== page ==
SIPP and SSAS Update

Legislation
Financial Guidance and Claims Act paves way for new guidance requirements and cold calling ban

The Financial Guidance and Claims Act 2018 received Royal Assent on 10 May 2018. The Act:

  • provides for the creation of a single financial guidance body through merging Pension Wise, the Money Advice Service and TPAS (apart from the TPAS dispute resolution function, which has moved to the Pensions Ombudsman);
  • requires the Government/FCA to make new rules which will require scheme trustees/managers to ensure that members with money purchase benefits receive or opt out of pensions guidance before taking or transferring their benefits; and
  • gives the government the power to ban "cold calling" in relation to pensions and requires the Secretary of State to provide a timetable for doing so if he has not exercised the power by the end of June.  No such regulations have yet been made, but the Government is consulting on the relevant regulations.  The consultation closes on 17 August 2018.  The Government says it intends to lay the regulations in autumn 2018 "Subject to Parliamentary timetabling".
New ICO guidance as GDPR comes into force

The General Data Protection Regulation (GDPR) came into force on 25 May. In the run up to that date, the Information Commissioner's Office (ICO) published more detailed guidance on various topics including:

  • guidance on the "right to be informed", which includes guidance about fair processing notices;
  • guidance on the "right of access" which includes guidance on dealing with data subject access requests; and; 
  • guidance on data protection impact assessments (DPIAs).  The ICO has published a list of ten types of processing which automatically require a DPIA.  This includes "invisible processing" where data about an individual is obtained from someone else and the data controller does not inform the individual about the processing on the grounds that this would be impossible or involve disproportionate effort.  

The ICO has also consulted on its draft Regulatory Action Policy.  Broadly, this indicates that the ICO's focus is likely to be on breaches which:

  • are committed wilfully;
  • result in losses or distress for individuals; or
  • affect a large number of people.

The ICO will also consider whether a breach involves sensitive personal data.

In February the FCA and ICO published a joint update on the GDPR which said that while the ICO will regulate the GDPR, complying with the GDPR requirements is also something the FCA will consider under its rules.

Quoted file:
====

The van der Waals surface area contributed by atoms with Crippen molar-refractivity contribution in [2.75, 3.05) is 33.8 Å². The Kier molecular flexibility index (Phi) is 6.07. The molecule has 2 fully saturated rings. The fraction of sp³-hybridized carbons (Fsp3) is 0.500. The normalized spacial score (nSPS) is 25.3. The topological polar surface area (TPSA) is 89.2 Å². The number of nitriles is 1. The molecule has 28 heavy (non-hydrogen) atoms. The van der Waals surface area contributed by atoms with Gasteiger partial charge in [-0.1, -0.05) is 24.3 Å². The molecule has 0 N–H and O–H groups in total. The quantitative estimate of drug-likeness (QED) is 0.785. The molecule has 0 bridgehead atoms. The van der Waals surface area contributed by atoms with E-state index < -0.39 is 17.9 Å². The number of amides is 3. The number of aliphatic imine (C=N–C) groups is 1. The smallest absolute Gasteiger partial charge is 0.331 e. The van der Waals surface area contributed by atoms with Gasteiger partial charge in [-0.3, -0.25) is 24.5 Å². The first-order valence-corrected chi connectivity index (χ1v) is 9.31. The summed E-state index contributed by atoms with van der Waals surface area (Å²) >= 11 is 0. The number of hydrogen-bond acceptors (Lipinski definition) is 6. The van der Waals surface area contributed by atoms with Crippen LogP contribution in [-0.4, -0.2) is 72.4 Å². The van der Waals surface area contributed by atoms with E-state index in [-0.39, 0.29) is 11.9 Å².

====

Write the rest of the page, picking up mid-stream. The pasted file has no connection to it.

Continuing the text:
HMRC U-turn on Trust Registration Service requirement under Money Laundering Regulations

Around the start of May, HMRC published new guidance which revealed a U-turn by HMRC on the question of whether trustees of schemes that have incurred a relevant tax liability under the Money Laundering, Terrorist Financing and Transfer of Funds (Information on the Payer) Regulations 2017 are required to register under the Trust Registration Service (TRS).  Until publication of the most recent guidance, HMRC had been clear that registration was required.  However, the latest guidance says that if the pension scheme has already been registered online with HMRC (under Manage and Register Pension Schemes or Pension Schemes Online) then the trustees do not need to register separately on TRS.

Master trust developments

We have previously reported on the introduction of legislation which will prohibit the operation of a master trust unless the scheme is authorised by the Pensions Regulator.  Broadly, a master trust scheme is an occupational pension scheme which provides money purchase benefits and is intended for use by two or more unconnected employers.

Following consultation, the Government has now published its consultation response and revised draft regulations setting out the detail of the new authorisation regime.  There have been some changes to the detail, but not to the fundamentals of the regime.  The fee for applying for master trust authorisation is £41,000 for existing schemes and £23,000 for master trusts that only start operating after the requirement for master trust authorisation has come into force (expected to happen on 1 October 2018).  Following consultation, the Pensions Regulator has laid before Parliament its code of practice on the authorisation and supervision of master trusts and published its consultation response.